Disaster Do's and Don'ts

Things you can do now to prepare for a flood event

  • Educate yourself of the flood risks in your area; 
  • Find a fast and safe route to high ground from your home, place of work and school. Be aware of which transportation routes may be closed in case of flooding;
  • Put together an emergency flood kit which should includes: a first aid kit with essential medicines, drinking water, a flashlight, batteries, non-perishable food, a portable radio, a can opener, blankets and warm clothing;
  • Be sure to have temporary care lined up for your pets in case of flooding;
  • Buy flood insurance; most homeowners' policies do not cover flood damage;
  • Store your valuables and toxic materials in higher areas of your house; and
  • Create a list of the contents in your house complete with photographs. This will be useful for flood insurance claims and tax deductions following a flood event.

If time permits

  • If there is sufficient time, protect your home with sandbags, plastic sheeting, and plywood. Remember sandbags should not be stacked against the building;
  • Turn off all utilities; and
  • Stock bathtubs and sinks with fresh water.

Things to do during a flood event

  • Pay attention to the local weather forecast and flood warnings;
  • Avoid flooded areas; Do Not Attempt To Walk, Swim Or Drive Through a Flooded Area;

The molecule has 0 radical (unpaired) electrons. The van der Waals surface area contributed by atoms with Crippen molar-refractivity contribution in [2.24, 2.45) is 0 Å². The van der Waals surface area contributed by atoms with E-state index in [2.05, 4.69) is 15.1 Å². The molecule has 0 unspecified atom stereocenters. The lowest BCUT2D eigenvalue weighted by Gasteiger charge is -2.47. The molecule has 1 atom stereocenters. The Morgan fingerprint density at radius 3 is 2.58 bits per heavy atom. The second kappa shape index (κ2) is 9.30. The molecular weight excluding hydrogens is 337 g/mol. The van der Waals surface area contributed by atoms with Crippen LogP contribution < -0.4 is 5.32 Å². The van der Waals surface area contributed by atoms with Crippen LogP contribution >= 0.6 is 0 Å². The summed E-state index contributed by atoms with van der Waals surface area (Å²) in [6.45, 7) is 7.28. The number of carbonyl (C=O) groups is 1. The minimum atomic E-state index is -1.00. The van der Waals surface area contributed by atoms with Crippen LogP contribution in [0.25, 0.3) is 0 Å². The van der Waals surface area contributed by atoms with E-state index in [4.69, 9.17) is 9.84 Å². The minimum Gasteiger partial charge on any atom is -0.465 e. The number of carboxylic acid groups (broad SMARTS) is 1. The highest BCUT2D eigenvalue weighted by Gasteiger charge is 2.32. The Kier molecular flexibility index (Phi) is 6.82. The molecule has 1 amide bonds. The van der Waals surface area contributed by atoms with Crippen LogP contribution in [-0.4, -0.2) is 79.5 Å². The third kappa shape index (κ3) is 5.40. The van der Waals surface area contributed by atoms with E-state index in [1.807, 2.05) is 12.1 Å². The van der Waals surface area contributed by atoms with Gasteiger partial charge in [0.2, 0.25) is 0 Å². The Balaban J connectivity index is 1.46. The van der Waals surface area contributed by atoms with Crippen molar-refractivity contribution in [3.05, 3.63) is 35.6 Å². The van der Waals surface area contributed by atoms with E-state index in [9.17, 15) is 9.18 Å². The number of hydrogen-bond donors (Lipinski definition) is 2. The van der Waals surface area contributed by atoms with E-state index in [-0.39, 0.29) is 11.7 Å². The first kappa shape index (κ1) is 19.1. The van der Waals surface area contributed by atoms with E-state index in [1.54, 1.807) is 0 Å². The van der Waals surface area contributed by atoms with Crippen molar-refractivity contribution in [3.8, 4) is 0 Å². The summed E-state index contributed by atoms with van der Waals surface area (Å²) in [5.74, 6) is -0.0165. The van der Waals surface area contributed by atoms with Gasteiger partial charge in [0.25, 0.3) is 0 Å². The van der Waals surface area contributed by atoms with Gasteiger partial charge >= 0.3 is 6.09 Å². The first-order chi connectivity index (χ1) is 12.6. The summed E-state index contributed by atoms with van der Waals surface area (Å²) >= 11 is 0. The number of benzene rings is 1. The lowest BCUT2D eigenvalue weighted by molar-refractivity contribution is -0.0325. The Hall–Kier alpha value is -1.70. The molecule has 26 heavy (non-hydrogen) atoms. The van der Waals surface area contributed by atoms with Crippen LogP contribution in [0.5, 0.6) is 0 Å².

• If trapped in your home, move to the upper stories of the house and the roof if necessary. Wait For Help To Come To You;
  • Stay away from electrical equipment in wet areas; and
  • If your car is stuck in a flooded area, abandon your car as fast as possible to seek higher ground.

Things to do following a flood

  • Do not use food, water and medicine contaminated by the flood waters;
  • Do not use tap water until the community officials advise that it is safe;
  • Be aware of hazards caused by structural damage to buildings;
  • Turn off all utilities if you have not already done so. Do not use open flames when searching your home after a flood because of possible gas leaks;
  • Electrical outlets and wiring need to be checked by a professional before usage. The No. 2 flood killer after drowning is electrocution;
  • Dispose of contaminated carpeting and drywall;
  • Be careful about drying wooden items in the sun because warping may occur;
  • Do not pump out flood water from basements all at once. Pump out about one-third of the water per day;
  • Document all flood loss for flood insurance, government assistance, and tax deduction purposes; and
  • Pay attention to local news for information on any financial assistance available from FEMA. If access to the internet is available, use FEMA’s website for up-to-date information on disaster assistance ( www.fema.gov ).
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